Outdoor marketing is no longer the only medium to reach the targeted audience; nowadays, marketers can market their products and services to the target audience they like. Different forms of marketing can help end users reach the exact kind of customer they want. Different types of marketing, such as social media marketing, email marketing, etc. help end-users analyze the target audience.

Data analytics provide marketers accurate details of their target audience so that advertising can be optimized and lead to efficient results. This increasing demand for targeted marketing and consumer analytics bolsters the growth of the cloud advertising market.

Simon Ngunjiri Muraya is Google Cloud Architect at  Incentro Africa.

[Africa Cloud Review] Simon Ngunjiri: Surge of companies moving to the cloud set to continue throughout 2022

On Monday, we published a column by Andrew Cruise is the managing director at Routed. In the column, Andrew notes that one thing the pandemic taught us is that remote work is a viable alternative to large, expensive offices and IT infrastructure and hardware.

Many African businesses have slashed their office space after realising that they could save money while still being fully operational remotely, and moved everything to the cloud.  

“Work from home mandated as a result of the pandemic proved to many organisations that the need for physical hardware and infrastructure is fading as fast as the idea that everyone has to work from an office,” says Cruise.

In countries like South Africa, although only around 5% of the South African enterprise market is fully on the cloud, according to Cruise, many more are now considering this option.

The pandemic as we have highlighted in a previous column has accelerated the move to the cloud.  According to data from Synergy,Cloud spend reportedly increased by 37% to $29 billion during the first quarter of 2020. Companies  Amazon Web Services (AWS), Google Cloud and Microsoft Azure also saw unprecedented demand during the early stage of the pandemic.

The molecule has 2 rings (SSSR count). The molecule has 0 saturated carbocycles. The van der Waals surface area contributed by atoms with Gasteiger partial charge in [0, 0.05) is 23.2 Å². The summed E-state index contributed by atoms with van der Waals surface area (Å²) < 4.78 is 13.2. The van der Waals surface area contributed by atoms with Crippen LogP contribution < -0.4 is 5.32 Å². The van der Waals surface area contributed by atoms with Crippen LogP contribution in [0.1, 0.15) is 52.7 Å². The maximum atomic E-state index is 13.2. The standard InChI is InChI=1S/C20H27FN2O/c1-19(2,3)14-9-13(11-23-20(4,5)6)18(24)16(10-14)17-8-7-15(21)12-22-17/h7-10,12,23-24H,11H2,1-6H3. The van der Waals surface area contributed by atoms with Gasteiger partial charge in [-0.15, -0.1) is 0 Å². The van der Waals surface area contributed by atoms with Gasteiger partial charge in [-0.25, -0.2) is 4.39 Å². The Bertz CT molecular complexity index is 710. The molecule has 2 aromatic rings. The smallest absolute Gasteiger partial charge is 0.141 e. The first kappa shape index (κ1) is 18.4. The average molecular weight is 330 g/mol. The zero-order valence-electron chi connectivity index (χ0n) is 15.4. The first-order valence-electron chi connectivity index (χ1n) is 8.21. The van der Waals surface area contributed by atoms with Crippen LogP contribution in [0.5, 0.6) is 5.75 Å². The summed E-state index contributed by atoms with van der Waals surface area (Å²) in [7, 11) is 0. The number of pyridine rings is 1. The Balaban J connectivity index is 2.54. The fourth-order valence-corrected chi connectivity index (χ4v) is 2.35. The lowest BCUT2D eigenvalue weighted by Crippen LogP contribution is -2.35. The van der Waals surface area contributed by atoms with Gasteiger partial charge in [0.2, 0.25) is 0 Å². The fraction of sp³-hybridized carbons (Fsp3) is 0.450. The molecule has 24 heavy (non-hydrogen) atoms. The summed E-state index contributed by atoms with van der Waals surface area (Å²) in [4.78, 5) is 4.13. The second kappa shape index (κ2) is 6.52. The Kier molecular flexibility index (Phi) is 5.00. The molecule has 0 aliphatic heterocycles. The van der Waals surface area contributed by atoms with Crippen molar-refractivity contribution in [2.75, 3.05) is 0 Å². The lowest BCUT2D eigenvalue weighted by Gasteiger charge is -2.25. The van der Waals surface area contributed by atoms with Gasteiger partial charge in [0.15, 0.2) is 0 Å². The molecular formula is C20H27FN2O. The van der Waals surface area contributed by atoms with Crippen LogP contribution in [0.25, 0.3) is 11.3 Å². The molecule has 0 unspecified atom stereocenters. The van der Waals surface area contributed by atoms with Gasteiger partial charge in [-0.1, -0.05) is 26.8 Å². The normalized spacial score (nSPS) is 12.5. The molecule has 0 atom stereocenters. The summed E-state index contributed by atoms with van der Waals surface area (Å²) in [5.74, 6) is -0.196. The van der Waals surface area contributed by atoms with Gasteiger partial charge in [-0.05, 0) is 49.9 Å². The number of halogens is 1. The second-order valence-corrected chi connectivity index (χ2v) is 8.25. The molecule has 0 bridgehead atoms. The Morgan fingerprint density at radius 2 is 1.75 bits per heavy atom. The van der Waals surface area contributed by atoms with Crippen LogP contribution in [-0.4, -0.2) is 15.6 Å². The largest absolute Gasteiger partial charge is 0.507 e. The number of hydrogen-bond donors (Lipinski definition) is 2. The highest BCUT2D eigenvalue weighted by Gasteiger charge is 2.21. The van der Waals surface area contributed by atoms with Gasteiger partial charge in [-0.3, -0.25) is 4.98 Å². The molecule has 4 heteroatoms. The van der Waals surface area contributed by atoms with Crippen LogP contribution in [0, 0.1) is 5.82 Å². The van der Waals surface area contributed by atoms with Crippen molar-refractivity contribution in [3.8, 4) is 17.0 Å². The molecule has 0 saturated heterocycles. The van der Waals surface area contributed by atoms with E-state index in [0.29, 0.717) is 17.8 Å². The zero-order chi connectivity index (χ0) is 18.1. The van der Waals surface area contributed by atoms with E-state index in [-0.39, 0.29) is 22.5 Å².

This surge of companies moving to the cloud is set to continue throughout 2021 as we navigate the future of work in a post-pandemic worldGartner forecasts public cloud services will grow 18.4% in 2021.

“The pandemic validated cloud’s value proposition,” says Sid Nag, research vice president at Gartner. “The ability to use on-demand, scalable cloud models to achieve cost efficiency and business continuity is providing the impetus for organizations to rapidly accelerate their digital business transformation plans. The increased use of public cloud services has reinforced cloud adoption to be the ‘new normal,’ now more than ever.”

In sub-Saharan Africa, Cloud technology has helped business manage the disruptions caused by the coronavirus pandemic. The third edition of the Cloud in Africa report, released last year notes that most of these businesses are increasingly turning to cloud to improve operational efficiency and COVID-19 has added fuel to the fire.

Moving to the cloud means you’re effectively renting hardware, which removes the hidden costs of mitigating against failures, disaster recovery and maintenance when you run your own hardware. 

Last week, Vodacom Business Africa announced that it’s expanding its Cloud Connect offering across the continent.

“Africa is experiencing a boom in digitalisation. Combined with the disruptions of COVID-19, this is driving many organisations on the continent to seek out the benefits of cloud services. says Wale Odeyemi, Executive Head of Strategic Marketing at Vodacom Business Africa.

Africa Data Centres also officially opened its new 10MW data centre facility in Lagos, Nigeria. The facility is a key part of this expansion as Nigeria is a critical African market in terms of leading the charge for hyperscale customers to deploy cloud solutions to West Africa.

Simon Ngunjiri Muraya is Google Cloud Architect at  Incentro Africa.

[Column] Simon Ngunjiri: The public cloud market is getting bigger in Africa

Despite the growth of cloud over the past decade, for most organizations, only 20 per cent of workloads have made their way to the public cloud according to an IBM report

Public cloud is the most popular model of cloud computing where computing services and infrastructure are managed by a third-party provider and shared with multiple organizations using the public Internet. It makes computing resources available to anyone for purchase. 

Globally public cloud services market is forecast to grow 6.3 per cent in 2020 to a total $257.9 billion, up from $242.7 billion in 2019, according to Gartner, Inc., Public cloud services serve as the one bright spot in the outlook for IT spending in 2020.

Africa currently accounts for less than 1% of the global public cloud services revenue according to a Xalam report despite accounting for 5% of the world’s GDP and 17% of its population. However, the report notes that its capacity has doubled in the past three years. Despite this, Winston Ritson, the Group Head for Cloud Services at  Liquid Intelligent Technologies says there’s always a but.